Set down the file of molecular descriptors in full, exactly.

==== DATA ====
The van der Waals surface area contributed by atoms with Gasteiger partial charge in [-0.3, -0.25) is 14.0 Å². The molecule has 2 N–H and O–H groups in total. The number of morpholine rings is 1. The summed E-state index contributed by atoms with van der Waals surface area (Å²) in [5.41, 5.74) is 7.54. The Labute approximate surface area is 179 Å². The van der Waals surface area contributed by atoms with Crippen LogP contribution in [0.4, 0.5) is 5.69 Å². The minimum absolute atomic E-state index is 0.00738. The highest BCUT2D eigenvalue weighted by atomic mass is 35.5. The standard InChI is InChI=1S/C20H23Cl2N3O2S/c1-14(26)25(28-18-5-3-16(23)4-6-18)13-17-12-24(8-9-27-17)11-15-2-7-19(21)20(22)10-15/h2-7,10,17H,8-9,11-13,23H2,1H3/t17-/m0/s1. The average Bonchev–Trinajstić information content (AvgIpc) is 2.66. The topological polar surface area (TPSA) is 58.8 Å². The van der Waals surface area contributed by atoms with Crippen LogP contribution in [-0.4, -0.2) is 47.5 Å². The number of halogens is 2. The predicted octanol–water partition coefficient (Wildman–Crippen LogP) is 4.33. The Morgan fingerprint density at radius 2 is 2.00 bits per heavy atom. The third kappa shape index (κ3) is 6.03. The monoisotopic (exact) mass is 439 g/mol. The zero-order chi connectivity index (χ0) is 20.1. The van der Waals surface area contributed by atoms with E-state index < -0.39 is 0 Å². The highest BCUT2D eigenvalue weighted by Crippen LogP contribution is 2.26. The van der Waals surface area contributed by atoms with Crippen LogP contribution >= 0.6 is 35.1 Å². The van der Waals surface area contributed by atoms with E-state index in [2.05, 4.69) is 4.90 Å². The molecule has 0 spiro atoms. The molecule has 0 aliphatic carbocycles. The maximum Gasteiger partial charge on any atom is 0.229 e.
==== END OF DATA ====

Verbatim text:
The van der Waals surface area contributed by atoms with Gasteiger partial charge in [-0.3, -0.25) is 14.0 Å². The molecule has 2 N–H and O–H groups in total. The number of morpholine rings is 1. The summed E-state index contributed by atoms with van der Waals surface area (Å²) in [5.41, 5.74) is 7.54. The Labute approximate surface area is 179 Å². The van der Waals surface area contributed by atoms with Crippen LogP contribution in [0.4, 0.5) is 5.69 Å². The minimum absolute atomic E-state index is 0.00738. The highest BCUT2D eigenvalue weighted by atomic mass is 35.5. The standard InChI is InChI=1S/C20H23Cl2N3O2S/c1-14(26)25(28-18-5-3-16(23)4-6-18)13-17-12-24(8-9-27-17)11-15-2-7-19(21)20(22)10-15/h2-7,10,17H,8-9,11-13,23H2,1H3/t17-/m0/s1. The average Bonchev–Trinajstić information content (AvgIpc) is 2.66. The topological polar surface area (TPSA) is 58.8 Å². The van der Waals surface area contributed by atoms with Crippen LogP contribution in [-0.4, -0.2) is 47.5 Å². The number of halogens is 2. The predicted octanol–water partition coefficient (Wildman–Crippen LogP) is 4.33. The Morgan fingerprint density at radius 2 is 2.00 bits per heavy atom. The third kappa shape index (κ3) is 6.03. The monoisotopic (exact) mass is 439 g/mol. The zero-order chi connectivity index (χ0) is 20.1. The van der Waals surface area contributed by atoms with E-state index < -0.39 is 0 Å². The highest BCUT2D eigenvalue weighted by Crippen LogP contribution is 2.26. The van der Waals surface area contributed by atoms with Crippen LogP contribution >= 0.6 is 35.1 Å². The van der Waals surface area contributed by atoms with E-state index in [2.05, 4.69) is 4.90 Å². The molecule has 0 spiro atoms. The molecule has 0 aliphatic carbocycles. The maximum Gasteiger partial charge on any atom is 0.229 e.